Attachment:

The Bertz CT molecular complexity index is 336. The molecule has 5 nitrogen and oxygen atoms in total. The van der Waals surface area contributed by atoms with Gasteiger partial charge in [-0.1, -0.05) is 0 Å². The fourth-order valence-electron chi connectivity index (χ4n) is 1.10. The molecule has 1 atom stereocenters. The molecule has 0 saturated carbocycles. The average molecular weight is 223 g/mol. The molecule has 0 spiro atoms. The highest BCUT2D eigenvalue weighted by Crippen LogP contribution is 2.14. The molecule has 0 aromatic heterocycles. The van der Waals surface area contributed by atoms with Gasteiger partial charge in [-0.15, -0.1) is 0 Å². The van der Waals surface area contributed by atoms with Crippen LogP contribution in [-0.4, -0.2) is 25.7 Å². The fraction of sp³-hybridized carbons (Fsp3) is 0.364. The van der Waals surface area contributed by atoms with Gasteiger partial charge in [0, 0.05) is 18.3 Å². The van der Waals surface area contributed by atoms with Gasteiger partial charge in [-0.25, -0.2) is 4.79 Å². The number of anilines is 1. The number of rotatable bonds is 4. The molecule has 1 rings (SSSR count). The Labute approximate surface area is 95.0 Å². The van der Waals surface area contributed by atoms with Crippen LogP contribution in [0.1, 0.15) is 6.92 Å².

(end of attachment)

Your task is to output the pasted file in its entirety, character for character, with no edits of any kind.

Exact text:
The Bertz CT molecular complexity index is 336. The molecule has 5 nitrogen and oxygen atoms in total. The van der Waals surface area contributed by atoms with Gasteiger partial charge in [-0.1, -0.05) is 0 Å². The fourth-order valence-electron chi connectivity index (χ4n) is 1.10. The molecule has 1 atom stereocenters. The molecule has 0 saturated carbocycles. The average molecular weight is 223 g/mol. The molecule has 0 spiro atoms. The highest BCUT2D eigenvalue weighted by Crippen LogP contribution is 2.14. The molecule has 0 aromatic heterocycles. The van der Waals surface area contributed by atoms with Gasteiger partial charge in [-0.15, -0.1) is 0 Å². The van der Waals surface area contributed by atoms with Crippen LogP contribution in [-0.4, -0.2) is 25.7 Å². The fraction of sp³-hybridized carbons (Fsp3) is 0.364. The van der Waals surface area contributed by atoms with Gasteiger partial charge in [0, 0.05) is 18.3 Å². The van der Waals surface area contributed by atoms with Gasteiger partial charge in [-0.25, -0.2) is 4.79 Å². The number of anilines is 1. The number of rotatable bonds is 4. The molecule has 1 rings (SSSR count). The Labute approximate surface area is 95.0 Å². The van der Waals surface area contributed by atoms with Crippen LogP contribution in [0.1, 0.15) is 6.92 Å².